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Lesotho

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The flag and coat of arms of Lesotho are shown above.

Known as Basutoland, established as a British crown colony in 1884. Called the Kingdom of Lesotho upon its independence from Great Britain in 1966, October 4.

Between 1816 and 1840, a series of wars “raged across the breadth of the subcontinent.” Pg 263.  Named Mfecane, “the crushing” by the Nguninof the south-east, and named Difaqane, or lifaqane, “the scattering” by the Sothi-Tswana of the highveld.  The political map was transformed

Competition for resources was common and included cattle raids.  Shaka was a military commander among the Zulus along the Indian Ocean coast.  By 1819 he had established himself as ruler of the Zulu.  Shaka had introduced military innovations from his rivals and improved their efficiencies and so evolved into a dominating military force.  He introduced a short stabbing sword and drilled his regiments in warfare.  In 1828 Shaka was assassinated by his half brother and the kingdom soon declined.1

Moshoeshoe gained reputation as an able military leader and many applied to him for protection.   In 1824 he moved his people to a plateau a strong defensive position able to witstand a lengthy siege.2

  His kingdom grew, not as a centralized state, but as a “loose federation of semi-independent chiefdoms”.3

  He was a brilliant diplomat, working with weaker and stronger neighbors alike.

Moshoeshoe invited missionaries to settle in his kingdom, his motive being political rather than religious.  The relation led to trade and the import of guns and horse which, in the 1830s and 1840s made Moshoeshoe’s kingdom “one of the most formidable powers in southern Africa.”4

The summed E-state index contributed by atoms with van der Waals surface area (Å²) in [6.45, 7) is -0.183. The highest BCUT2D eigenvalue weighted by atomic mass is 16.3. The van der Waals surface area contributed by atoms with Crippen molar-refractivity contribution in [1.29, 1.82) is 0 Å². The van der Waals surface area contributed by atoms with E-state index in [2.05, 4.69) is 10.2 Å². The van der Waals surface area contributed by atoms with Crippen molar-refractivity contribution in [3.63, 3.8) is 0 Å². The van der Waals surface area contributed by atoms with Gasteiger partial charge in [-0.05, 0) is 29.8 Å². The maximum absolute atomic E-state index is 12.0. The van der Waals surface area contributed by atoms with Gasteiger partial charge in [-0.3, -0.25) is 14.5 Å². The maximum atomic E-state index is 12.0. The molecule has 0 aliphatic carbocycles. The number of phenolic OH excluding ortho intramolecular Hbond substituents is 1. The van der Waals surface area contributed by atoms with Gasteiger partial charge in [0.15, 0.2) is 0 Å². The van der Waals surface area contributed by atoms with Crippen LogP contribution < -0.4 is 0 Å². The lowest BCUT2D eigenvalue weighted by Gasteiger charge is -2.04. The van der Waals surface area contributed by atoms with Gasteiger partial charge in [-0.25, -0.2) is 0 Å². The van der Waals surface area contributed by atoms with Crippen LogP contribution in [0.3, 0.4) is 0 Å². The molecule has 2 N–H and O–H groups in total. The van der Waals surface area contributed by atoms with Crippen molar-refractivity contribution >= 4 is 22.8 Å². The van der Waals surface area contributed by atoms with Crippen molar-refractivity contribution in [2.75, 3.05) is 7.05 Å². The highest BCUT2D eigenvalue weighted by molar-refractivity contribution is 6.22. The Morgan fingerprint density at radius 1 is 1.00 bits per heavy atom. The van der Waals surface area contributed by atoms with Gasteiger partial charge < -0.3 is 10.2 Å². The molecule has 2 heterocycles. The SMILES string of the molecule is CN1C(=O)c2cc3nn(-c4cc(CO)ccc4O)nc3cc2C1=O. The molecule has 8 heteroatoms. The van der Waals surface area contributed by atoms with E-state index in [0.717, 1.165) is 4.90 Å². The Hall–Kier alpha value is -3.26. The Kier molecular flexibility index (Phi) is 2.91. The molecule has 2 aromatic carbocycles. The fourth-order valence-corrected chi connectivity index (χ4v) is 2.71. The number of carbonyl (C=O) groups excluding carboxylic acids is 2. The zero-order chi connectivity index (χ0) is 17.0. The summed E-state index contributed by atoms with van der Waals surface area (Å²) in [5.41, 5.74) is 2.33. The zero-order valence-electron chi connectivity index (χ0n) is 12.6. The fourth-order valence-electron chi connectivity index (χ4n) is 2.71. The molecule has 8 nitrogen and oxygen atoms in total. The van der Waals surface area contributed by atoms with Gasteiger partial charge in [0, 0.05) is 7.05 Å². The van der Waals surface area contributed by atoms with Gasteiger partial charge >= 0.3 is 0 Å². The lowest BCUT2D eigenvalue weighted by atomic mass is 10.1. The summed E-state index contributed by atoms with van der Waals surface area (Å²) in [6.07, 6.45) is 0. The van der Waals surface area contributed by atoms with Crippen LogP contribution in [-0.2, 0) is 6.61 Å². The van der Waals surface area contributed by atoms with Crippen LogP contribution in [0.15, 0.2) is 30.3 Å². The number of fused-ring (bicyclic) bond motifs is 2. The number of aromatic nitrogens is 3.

In 1868 Moshoeshoe requested annexation to the British, saving the Sotho from annihilation.5

The Union of South Africa was formed in 1910 with an expectation that Sotho and other regions would eventually be incorporated in some form of political union.  Developing political crises in the 1950s culminating in the March 1960 Sharpeville crisis removed all such expectations.  Political parties were then allowed by Great Britain and moves were made towards ultimate independence. In 1966 Lesotho gained independence and prime minister, the paramount chief, took the name of King Moshoeshoe II.6

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Footnotes

  1. Kevin Shillington, History of Africa, Third Edition, (Palgrave MacMillan), page(s) 265-267
  2. Kevin Shillington, History of Africa,
    Third Edition, (Palgrave MacMillan), page(s) 268
  3. Kevin
    Shillington, History of Africa, Third Edition, (Palgrave MacMillan),
    page(s) 268
  4. Kevin Shillington, History of Africa, Third Edition, (Palgrave MacMillan), page(s) 269
  5. Kevin Shillington, History of Africa, Third Edition, (Palgrave MacMillan), page(s) 278
  6. Kevin Shillington, History of Africa, Third Edition, (Palgrave MacMillan), page(s) 432